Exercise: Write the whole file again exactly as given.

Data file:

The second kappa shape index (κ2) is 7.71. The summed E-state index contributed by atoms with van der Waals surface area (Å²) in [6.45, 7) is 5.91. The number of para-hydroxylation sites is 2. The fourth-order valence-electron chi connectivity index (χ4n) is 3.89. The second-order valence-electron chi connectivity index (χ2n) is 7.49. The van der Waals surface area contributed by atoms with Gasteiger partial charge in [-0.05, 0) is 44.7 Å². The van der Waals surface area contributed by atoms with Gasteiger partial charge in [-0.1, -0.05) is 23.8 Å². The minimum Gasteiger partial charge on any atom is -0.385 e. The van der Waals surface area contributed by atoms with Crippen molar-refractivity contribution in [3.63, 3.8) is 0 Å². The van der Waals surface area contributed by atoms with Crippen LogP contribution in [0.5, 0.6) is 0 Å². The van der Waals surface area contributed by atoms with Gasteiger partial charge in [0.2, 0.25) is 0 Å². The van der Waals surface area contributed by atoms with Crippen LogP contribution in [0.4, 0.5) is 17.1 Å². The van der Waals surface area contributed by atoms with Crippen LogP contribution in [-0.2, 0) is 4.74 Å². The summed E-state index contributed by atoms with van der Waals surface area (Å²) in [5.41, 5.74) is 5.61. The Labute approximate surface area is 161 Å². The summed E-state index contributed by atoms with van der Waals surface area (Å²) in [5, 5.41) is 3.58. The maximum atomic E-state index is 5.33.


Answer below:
The second kappa shape index (κ2) is 7.71. The summed E-state index contributed by atoms with van der Waals surface area (Å²) in [6.45, 7) is 5.91. The number of para-hydroxylation sites is 2. The fourth-order valence-electron chi connectivity index (χ4n) is 3.89. The second-order valence-electron chi connectivity index (χ2n) is 7.49. The van der Waals surface area contributed by atoms with Gasteiger partial charge in [-0.05, 0) is 44.7 Å². The van der Waals surface area contributed by atoms with Gasteiger partial charge in [-0.1, -0.05) is 23.8 Å². The minimum Gasteiger partial charge on any atom is -0.385 e. The van der Waals surface area contributed by atoms with Crippen molar-refractivity contribution in [3.63, 3.8) is 0 Å². The van der Waals surface area contributed by atoms with Crippen LogP contribution in [0.5, 0.6) is 0 Å². The van der Waals surface area contributed by atoms with Gasteiger partial charge in [0.2, 0.25) is 0 Å². The van der Waals surface area contributed by atoms with Crippen LogP contribution in [0.4, 0.5) is 17.1 Å². The van der Waals surface area contributed by atoms with Crippen LogP contribution in [-0.2, 0) is 4.74 Å². The summed E-state index contributed by atoms with van der Waals surface area (Å²) in [5.41, 5.74) is 5.61. The Labute approximate surface area is 161 Å². The summed E-state index contributed by atoms with van der Waals surface area (Å²) in [5, 5.41) is 3.58. The maximum atomic E-state index is 5.33.